The man paused in his careful layering of tiny stone pieces to show us his work. He is a professional with the Mosaic artwork- a tedious masterpiece that is beautiful when finished. I notice the yellow letter on his shirt (same letter as the 2 wooden pieces on the bottom right of this pic) It’s the sign that was painted on the houses of the Christians in his hometown. When the radicals returned, this sign meant his family was either heavily taxed, or the men killed and the ladies abused. Seeing these people working to pull together the pieces of their broken lives was really heart wrenching.
Our hostess was beautiful and gracious and she spoke English. (Also she had an available brother or cousin to offer for each of our group- but we’ll leave that there.) She was breaking fast to feed us a meal, and was so excited to have foreigners visiting her home. Her family kept calling and asking us to stay for Iftar (the meal after sundown) and she was sure we needed to spend the night… Her husband took us to the Wadi after his evening prayer and we waded in the water and enjoyed drinking in the green surrounding the small creek. She promised to take us to her family farm the next visit. I’m planning to remember that 🙂
The sunset threw some pink hues into the sky and the prayer call echoed all over Amman. I sat up on the roof in the refreshing evening breezes watching the lights turn on all over the city, enjoying the chatter of energetic boys, and the companionship of good friends, while savoring the best grilled hotdogs and French fries I’d had in awhile. “Yes, this is rich” I told myself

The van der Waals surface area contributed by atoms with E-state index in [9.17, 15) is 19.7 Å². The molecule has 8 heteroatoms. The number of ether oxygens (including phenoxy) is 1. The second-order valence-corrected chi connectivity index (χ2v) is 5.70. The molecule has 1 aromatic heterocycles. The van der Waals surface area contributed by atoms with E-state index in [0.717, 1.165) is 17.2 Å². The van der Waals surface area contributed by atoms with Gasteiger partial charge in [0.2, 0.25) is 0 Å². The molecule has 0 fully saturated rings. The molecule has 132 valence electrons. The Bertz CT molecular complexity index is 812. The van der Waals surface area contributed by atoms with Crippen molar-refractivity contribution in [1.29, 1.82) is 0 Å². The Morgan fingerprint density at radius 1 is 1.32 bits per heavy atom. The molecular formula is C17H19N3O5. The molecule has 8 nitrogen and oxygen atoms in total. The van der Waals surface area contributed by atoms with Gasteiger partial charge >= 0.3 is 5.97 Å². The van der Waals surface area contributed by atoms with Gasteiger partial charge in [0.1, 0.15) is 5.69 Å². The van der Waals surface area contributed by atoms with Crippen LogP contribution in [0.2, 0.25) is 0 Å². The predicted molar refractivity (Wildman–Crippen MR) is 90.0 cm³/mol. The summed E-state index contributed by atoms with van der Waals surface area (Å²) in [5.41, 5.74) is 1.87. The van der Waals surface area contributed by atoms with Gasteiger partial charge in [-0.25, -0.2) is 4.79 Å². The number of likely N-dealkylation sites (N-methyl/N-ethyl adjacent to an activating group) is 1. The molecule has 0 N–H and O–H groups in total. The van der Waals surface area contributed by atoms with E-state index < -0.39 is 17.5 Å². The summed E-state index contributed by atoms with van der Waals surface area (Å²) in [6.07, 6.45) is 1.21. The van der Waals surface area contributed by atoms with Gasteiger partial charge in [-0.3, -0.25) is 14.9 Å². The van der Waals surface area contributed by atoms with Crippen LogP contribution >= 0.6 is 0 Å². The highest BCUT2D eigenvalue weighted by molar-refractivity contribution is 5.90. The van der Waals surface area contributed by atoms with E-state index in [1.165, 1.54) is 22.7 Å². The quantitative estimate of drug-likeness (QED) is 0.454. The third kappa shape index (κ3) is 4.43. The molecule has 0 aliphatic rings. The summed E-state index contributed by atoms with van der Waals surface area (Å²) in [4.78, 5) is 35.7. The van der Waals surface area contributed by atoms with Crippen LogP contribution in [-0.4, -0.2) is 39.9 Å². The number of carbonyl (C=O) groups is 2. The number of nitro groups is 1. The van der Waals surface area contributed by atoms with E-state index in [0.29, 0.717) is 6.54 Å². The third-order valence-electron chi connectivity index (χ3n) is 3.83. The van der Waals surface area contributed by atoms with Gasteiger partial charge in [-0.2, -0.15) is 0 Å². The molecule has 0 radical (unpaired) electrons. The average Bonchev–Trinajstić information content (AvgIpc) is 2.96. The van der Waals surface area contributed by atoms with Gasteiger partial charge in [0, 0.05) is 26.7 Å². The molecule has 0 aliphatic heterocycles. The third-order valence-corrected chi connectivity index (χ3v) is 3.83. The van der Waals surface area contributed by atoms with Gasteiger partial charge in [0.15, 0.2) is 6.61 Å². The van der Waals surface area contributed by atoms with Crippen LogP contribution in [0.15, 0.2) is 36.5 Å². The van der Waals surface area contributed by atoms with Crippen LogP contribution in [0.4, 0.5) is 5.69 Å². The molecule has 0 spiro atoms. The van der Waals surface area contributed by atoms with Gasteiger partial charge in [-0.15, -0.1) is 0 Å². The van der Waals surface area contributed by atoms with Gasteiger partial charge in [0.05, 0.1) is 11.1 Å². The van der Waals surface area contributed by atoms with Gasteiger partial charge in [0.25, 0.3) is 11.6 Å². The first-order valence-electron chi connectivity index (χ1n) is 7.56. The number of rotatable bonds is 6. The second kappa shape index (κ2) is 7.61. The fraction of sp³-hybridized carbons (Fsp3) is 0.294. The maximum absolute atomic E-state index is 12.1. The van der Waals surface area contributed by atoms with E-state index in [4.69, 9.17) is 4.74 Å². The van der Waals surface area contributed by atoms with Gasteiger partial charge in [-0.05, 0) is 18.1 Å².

A few more random snapshots of life in Jordan:
The Jordan people are Bedouin which means that originally they were nomads living in tents, tending their flocks and herds. There is still a lot of that going on today. And KH felt compelled to comment on every.single.one she saw. Bless the patient ladies who traveled with her.
As we traveled along, and I caught snatches of shepherds sitting in the sun watching their animals. I was amazed at what a boring job that would be. It’s no wonder that David wrote music and became skilled with his sling shot.
It’s wheat harvest in Jordan and I was hoping for a chance to see it firsthand. We traveled to the northern part of the country and missed a road and there it was- in all of its New Holland glory. Rach asked the old farmers sitting under the shade tree if it was ok for me to enter the field and take a pic. They welcomed me. Apparently the wheat is bagged at the clean grain elevator instead of being loaded into the grain bin. Then several workers hoists the big sacks onto the back of a truck and they head for the elevator.
It was also interesting to see the long line of cabover Mercedes loading grain onto a ship at Aqaba. Worlds away from my life in VA, yet so similar to my family’s line of work 🙂
Thank you, people of Jordan for opening your homes to us and for helping me gain a better understanding of your way of life. I pray that the Light within you shines brighter and brighter.
And I hope I get to visit again soon.
Random foods at the open air market.
This man wrote my name on a piece of rice. “You have a very long name” he said. I thought he could just be glad that it was Kendra who hired him instead of Jennifer or Rebecca, but I held my peace 😂